His brooding wings the Spirit of God outspread,
And vital virtue infused, and vital warmth
Throughout the fluid mass, but downward purged
The black tartareous cold infernal dregs
Adverse to life: then founded, then conglobed
Like things to like . . .

It is not only the foundation of the world that is referred to here, but the foundation of the English Commonwealth out of political chaos. The word ‘abyss’, which appears 19 times in the poem, represents at one level the state described by the phrase ‘gravi dominatione rempublicam’ in The Second Defence. The word gravis, as well as meaning ‘heavy’, can also mean ‘pregnant’, so the abyss on which the dove of the Holy Spirit broods, making it ‘pregnant’, is analogous to the ‘gravi dominatione’ which the republic suffered. The word also occurs in Book One of the Aeneid – ‘regina sacerdos Marte gravis’ (‘a princess of the royal blood pregnant by Mars’) and Virgil goes on to say that one of the twins the priestess Ilia is pregnant with – Romulus – will found Rome.

Milton knew that the poem he was dictating to his amanuensis would be scrutinised by the recently restored monarch’s Licenser of the Press, so he coded the English people’s formation of a republic as the creation of the ‘heavens and earth’. The idea passed the censor by, just as it has passed by many readers, but it was nonetheless Milton’s founding intention in composing his epic. As David Norbrook shows in his seminal study Writing the English Republic, the language of chaos and creation briefly took on optimistic overtones during the Commonwealth, but with its disintegration the images became despairing. The Grand Concernments of England Ensured, an anonymous pamphlet which appeared in 1659, shows that the image of the Commonwealth as being created from a void was a current one: ‘you have made England, Scotland, Ireland, A Chaos without form and void, and I doubt your Omnipotency will never speak the word for such a creation, as any honest man shall say when he hath looked upon it, that it is very good.’

The authorities were concerned, though, by a related image in Book One which describes Satan’s obscured glory:

as when the sun new ris’n
Looks through the horizontal misty air
Shorn of his beams, or from behind the moon
In dim eclipse disastrous twilight sheds
On half the nations, and with fear of change

Perplexes monarchs.

According to Milton’s early biographer, the Irish republican John Toland, Charles II’s Licenser for the Press regarded these lines as subversive, and wanted to suppress the whole poem.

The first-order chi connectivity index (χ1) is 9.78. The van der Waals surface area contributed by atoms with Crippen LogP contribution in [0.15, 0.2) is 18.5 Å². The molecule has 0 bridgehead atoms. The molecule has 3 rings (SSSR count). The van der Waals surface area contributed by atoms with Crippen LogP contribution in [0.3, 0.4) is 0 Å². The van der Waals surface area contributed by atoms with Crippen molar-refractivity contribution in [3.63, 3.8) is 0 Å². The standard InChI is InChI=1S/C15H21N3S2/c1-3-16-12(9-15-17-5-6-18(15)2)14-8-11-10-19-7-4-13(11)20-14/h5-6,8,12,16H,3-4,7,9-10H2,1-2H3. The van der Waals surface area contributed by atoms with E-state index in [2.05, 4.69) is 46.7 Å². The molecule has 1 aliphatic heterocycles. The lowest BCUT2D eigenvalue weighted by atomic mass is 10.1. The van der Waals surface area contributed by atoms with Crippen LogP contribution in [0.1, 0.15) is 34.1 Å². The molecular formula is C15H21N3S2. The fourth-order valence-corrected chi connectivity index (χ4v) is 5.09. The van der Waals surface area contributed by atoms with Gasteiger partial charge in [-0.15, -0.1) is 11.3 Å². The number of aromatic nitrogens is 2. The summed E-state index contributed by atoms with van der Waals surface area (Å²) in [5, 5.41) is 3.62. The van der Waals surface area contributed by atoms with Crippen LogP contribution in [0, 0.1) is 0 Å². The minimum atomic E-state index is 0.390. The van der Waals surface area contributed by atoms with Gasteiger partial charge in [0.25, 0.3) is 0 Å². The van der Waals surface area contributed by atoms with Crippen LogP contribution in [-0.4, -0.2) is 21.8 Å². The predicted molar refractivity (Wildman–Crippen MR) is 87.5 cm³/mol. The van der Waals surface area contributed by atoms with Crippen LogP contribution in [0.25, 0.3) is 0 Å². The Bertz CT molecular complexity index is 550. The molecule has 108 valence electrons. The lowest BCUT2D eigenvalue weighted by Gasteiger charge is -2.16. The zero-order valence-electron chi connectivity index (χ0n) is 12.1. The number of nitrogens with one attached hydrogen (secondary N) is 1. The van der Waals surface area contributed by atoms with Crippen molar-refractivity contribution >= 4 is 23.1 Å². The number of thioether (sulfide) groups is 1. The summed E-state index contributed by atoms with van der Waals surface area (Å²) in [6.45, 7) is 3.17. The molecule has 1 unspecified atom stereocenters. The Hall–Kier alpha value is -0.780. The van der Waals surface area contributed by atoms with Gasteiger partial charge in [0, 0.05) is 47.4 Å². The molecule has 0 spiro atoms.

Immediately after the passage in which he imagines God hatching the universe out of the abyss, Milton asks:

what in me is dark
Illumine, what is low raise and support;
That to the height of this great argument
I may assert eternal providence,
And justify the ways of God to men.

This invocation mirrors the opening of The Second Defence, where he describes how he ‘accepted, of those very deliverers of the country, and by general consent, the part spontaneously assigned me; namely, to defend publicly (if anyone ever did) the cause of the people of England, and thus of liberty itself’. At the bedrock of Milton’s imagination is a belief in God, and a certainty that republics are divinely ordained and that he has been sent to justify and vindicate them (the ts in these lines of verse seem to vibrate with his certainty, like taut, plucked strings). In Paradise Regained, his shorter, much neglected, plain-style epic, Milton again addresses God, saying:

Behold the kings of earth how they oppress
Thy chosen, to what highth their power unjust
They have exalted, and behind them cast
All fear of thee, arise and vindicate
Thy glory, free thy people from their yoke.

Milton uses the words ‘justify’ and ‘vindicate’ to refer to a desired state that is about to be reached. In Samson Agonistes, Manoa, Samson’s beloved father, says that God will not long defer to ‘vindicate the glory of his name’. Lewalski argues that in his early tracts Milton works out a poetics of satire that justifies invective as what he terms ‘sanctified bitternesse’. He aligns it with Biblical prophecy and gives the words ‘justify’ and ‘vindicate’ the additional sense of ‘argue for this chosen art form (be it verse or prose)’. Rereading Paradise Lost recently, I felt that Milton’s use of ‘happy’ and ‘happiness’, too, has another level of meaning, which is generally thought to have been added to the words in 1725, when Francis Hutcheson invented the phrase ‘greatest happiness for the greatest numbers’, later adapted by Bentham. The words, in Milton’s usage, have a general, public application which speaks for his unrelenting social activism. They are touched or toughened by Gesellschaft.